What you’re allowed to do and not allowed to do comes up often in Doctor Zhivago. Where you’re allowed to work, what you’re allowed to read, who you’re allowed to love. The story begins before World War I, in two different spheres of Russian life. First is the upper-class world of Yuri, a young man who was adopted as a child by a well-to-do old-money family and has since excelled at nearly everything he tries: graduating in the top three of his class from medical school, attracting national and international acclaim for his deeply felt poetry. And then there’s Lara (Julie Christie, resplendent): 17 years old, working class, determined to win a scholarship to university, the daughter of a seamstress catering to wealthy clients, preyed upon by the well-connected government official and despicably manipulative villain, Victor Komarovsky (Rod Steiger), who used to be a friend of her dead father’s.
Yuri has the empathy of an artist and the compassion of a healer. He sees his patients and is moved by their humanity, and when he meets Lara, he admires her resolve. It takes a certain kind of steadfastness to refuse a man like Komarovsky, whose obsession with Lara resulted first in an affair and then in sexual abuse, and that is what drives Lara for years afterward. When Yuri meets her again four years later, it’s on the Ukrainian Front during World War I, where he’s working as a field doctor and she has volunteered as a nurse. They’re each married—Yuri to Tonya (Geraldine Chaplin), the daughter of the family he grew up with, and Lara to former labor organizer and political dissident Pasha Antipov (Courtenay), before he transforms himself into the merciless Strelnikov—but their love for each other is an undeniable thing.
When the dam worker learns who Yevgraf is in the beginning of Doctor Zhivago, he speaks of the titular man and “the Lara” with an air of wonder and reverence. Yuri’s most famous poems were about her, but also the uncertainty of living in a country in transition, with a past that now seemed unfathomably distant. “Wouldn’t it have been lovely if we met before?” Lara wonders, and the question nearly drives Yuri to insanity (“I think we may go mad if we think about all that”) not only because of the possibilities it holds but because of the reality that it never was. “I shall always think about it,” Lara replies, but her hope for the future is hollow. There can be no redemption of the past.
Lean understands the hazy nature of time, framing Yuri and Lara together in shots with fuzzy edges, like a treasured memory slowly slipping away. Most importantly, he lets Christie and Sharif explore the rhythms of their characters as they fall in love. As Yuri, Sharif’s eyes glitter with tears nearly every time he looks at Lara. That rawness is reminiscent of the emotion that washes over his face during his first conversation with Komarovsky, when the man admitted to knowing Yuri’s father and complimented the way “he was devoted to your mother.” Yuri guards the memories of his parents with the same fierceness it took Lara to stand up to her abuser, and he understands what the passion he feels for Lara means.
And as Lara, Christie has the unwavering glare of a woman who knows she has been wronged, who has been conditioned to believe that men never stay, who remembers how her mother almost killed herself when she learned of her daughter’s sexual relationship with Komarovsky. She refuses Yuri’s romantic overtures at first, but who doesn’t desire to love and to be loved? When they meet again, she is stunned into silence, and then overjoyed. “Your letters were full of her,” Tonya had said to Yuri when he returned from the front, noting how often Lara came up in his correspondence home. His heart was full of her, too, and all of them knew it. Yuri, Lara, Tonya, trapped in a maze of love and loss of their own making, stepping toward and backing away from each other over years of time, as the country around them roiled and rebelled.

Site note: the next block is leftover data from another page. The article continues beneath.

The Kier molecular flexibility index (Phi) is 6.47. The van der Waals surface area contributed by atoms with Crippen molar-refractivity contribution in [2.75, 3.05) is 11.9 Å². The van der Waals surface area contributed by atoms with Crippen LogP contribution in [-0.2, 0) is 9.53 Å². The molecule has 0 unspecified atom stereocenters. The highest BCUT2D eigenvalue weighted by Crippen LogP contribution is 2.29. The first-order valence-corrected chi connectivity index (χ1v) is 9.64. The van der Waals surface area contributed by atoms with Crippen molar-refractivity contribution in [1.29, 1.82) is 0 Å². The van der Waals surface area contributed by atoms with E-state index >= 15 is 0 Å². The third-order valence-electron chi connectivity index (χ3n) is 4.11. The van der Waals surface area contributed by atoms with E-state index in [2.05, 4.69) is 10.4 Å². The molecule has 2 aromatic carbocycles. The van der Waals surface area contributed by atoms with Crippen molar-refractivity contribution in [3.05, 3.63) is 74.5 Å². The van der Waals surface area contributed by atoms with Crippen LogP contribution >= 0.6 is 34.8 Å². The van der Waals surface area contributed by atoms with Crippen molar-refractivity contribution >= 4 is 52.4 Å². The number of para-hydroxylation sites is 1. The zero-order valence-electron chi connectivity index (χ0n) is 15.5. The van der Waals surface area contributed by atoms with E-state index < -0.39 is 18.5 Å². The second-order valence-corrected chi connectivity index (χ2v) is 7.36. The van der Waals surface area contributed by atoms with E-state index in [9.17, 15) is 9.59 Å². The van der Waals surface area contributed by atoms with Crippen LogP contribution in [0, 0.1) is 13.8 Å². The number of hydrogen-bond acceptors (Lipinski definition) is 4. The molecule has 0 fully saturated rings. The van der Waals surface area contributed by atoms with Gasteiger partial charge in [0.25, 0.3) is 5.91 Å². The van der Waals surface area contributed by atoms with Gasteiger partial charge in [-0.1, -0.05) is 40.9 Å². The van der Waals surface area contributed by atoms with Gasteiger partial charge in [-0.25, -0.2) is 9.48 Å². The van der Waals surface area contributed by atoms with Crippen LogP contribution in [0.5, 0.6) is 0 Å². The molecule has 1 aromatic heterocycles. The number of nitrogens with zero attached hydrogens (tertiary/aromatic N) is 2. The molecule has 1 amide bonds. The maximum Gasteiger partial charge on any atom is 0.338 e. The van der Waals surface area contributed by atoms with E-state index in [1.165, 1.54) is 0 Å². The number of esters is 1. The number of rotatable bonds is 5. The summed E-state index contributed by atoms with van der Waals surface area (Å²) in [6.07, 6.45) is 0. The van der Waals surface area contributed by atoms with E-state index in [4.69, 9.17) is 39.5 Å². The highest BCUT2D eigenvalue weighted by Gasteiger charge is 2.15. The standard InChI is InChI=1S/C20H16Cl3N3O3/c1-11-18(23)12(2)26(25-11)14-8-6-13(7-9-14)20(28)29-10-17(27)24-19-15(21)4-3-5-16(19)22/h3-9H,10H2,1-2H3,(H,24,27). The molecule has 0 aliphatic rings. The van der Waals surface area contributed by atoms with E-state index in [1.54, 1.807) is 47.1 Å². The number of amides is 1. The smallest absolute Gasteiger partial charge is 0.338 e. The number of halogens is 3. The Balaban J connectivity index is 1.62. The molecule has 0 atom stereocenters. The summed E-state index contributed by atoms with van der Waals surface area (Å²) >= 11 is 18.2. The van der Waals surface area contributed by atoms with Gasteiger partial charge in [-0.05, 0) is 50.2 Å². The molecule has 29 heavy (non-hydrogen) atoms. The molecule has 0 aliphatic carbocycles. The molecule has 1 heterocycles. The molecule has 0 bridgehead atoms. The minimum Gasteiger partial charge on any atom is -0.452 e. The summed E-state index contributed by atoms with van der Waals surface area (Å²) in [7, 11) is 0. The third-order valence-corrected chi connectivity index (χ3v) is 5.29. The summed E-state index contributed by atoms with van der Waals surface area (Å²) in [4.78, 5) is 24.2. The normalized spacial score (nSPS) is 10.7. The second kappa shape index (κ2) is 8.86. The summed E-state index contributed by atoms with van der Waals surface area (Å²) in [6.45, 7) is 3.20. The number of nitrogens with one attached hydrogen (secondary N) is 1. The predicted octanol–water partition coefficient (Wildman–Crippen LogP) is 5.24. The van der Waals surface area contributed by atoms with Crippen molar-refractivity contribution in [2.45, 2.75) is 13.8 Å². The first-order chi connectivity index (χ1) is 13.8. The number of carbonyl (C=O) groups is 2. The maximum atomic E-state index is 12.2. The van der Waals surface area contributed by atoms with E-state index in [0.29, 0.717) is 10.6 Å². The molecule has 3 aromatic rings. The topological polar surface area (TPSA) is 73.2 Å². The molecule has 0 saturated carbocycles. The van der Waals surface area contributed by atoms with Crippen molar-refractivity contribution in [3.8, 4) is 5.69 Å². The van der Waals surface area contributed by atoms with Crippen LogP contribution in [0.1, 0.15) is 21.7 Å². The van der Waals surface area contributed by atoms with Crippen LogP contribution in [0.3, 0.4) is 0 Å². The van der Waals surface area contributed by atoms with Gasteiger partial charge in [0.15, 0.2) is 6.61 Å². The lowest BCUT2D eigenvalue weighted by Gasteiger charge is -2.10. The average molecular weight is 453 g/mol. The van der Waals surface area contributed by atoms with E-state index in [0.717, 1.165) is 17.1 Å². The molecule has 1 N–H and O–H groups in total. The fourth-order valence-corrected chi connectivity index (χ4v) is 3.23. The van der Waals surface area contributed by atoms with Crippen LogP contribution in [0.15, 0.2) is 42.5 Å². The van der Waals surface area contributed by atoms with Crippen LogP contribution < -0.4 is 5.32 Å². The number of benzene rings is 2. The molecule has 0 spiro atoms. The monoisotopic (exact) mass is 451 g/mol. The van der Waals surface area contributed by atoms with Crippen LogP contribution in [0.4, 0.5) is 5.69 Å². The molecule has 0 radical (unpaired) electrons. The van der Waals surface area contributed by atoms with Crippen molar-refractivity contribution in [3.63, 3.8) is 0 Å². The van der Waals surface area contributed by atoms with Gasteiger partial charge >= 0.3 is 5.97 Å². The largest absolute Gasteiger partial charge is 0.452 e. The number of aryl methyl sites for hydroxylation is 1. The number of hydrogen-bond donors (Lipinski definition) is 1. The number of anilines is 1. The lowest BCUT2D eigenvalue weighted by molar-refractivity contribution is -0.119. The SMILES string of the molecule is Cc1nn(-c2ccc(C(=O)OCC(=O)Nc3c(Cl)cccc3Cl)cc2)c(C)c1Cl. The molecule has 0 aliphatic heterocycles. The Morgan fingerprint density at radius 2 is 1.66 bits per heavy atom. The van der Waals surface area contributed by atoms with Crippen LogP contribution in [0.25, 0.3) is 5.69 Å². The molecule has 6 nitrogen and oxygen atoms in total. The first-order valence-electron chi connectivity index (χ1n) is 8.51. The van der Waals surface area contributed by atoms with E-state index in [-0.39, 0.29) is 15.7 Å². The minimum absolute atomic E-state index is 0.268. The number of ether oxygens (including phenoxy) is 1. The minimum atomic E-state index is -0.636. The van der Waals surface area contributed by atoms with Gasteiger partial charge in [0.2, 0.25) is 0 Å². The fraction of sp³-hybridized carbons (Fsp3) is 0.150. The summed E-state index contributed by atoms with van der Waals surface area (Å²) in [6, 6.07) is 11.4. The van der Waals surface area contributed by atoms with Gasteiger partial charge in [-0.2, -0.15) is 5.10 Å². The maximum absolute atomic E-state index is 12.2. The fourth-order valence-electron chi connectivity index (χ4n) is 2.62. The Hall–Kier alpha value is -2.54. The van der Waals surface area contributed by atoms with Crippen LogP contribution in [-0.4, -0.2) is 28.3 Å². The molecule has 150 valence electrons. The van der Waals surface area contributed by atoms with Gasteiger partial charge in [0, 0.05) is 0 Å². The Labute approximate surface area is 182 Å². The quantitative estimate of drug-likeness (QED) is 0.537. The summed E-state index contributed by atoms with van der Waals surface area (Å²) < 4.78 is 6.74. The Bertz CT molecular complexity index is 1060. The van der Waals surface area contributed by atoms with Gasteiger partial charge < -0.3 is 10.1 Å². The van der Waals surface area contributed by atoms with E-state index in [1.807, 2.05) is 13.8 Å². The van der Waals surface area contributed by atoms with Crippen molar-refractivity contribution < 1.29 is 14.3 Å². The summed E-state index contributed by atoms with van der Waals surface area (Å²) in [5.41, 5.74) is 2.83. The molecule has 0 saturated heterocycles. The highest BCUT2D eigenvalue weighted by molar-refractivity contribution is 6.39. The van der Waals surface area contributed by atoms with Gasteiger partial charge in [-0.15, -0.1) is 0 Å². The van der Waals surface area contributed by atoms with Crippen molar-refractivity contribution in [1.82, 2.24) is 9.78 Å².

“Adapt yourself,” a volunteer for the Red Guard tells Yuri after his service at the front has ended. When he returns to Moscow, he learns his house has been partitioned into living space for 13 families. Soviet officials are watching his every move, concerned that his popular poetry is anti-Communist. Time has mutated Yuri’s home into a place where everything is forbidden—honesty, sincerity, kindness—and his family must eventually flee. “Your attitude is noticed,” one of those party members says to Yuri before Yevgraf steps in to warn his half-brother that Moscow is no longer safe for him. But when your country is unrecognizable to you, where can you go?
My parents returned to Iran to marry—my father in a creamy ivory suit and crisp leather shoes, my mother in a satin dress with knife pleats and a lace veil—but came back to the United States to live. They said their vows and made their promises in a place they loved, and then they left. What kind of bravery does it take to start over? What depths of fortitude? The kind that Yuri and Tonya drew on to relocate their family to the Russian countryside, to starting new lives in the desolate Varykino, where each winter encases their cottage in depths of ice? Or the kind that inspires Yuri to leave the Red Army after being captured and forced to be their medical officer for two years? The decision almost seems lackadaisical, just a man on a horse, watching other men walk away from him in a misty, snowy field, turning backward instead of forward. But the simplicity of that motion—one path taken, another refused—is the end of one life and the beginning of another.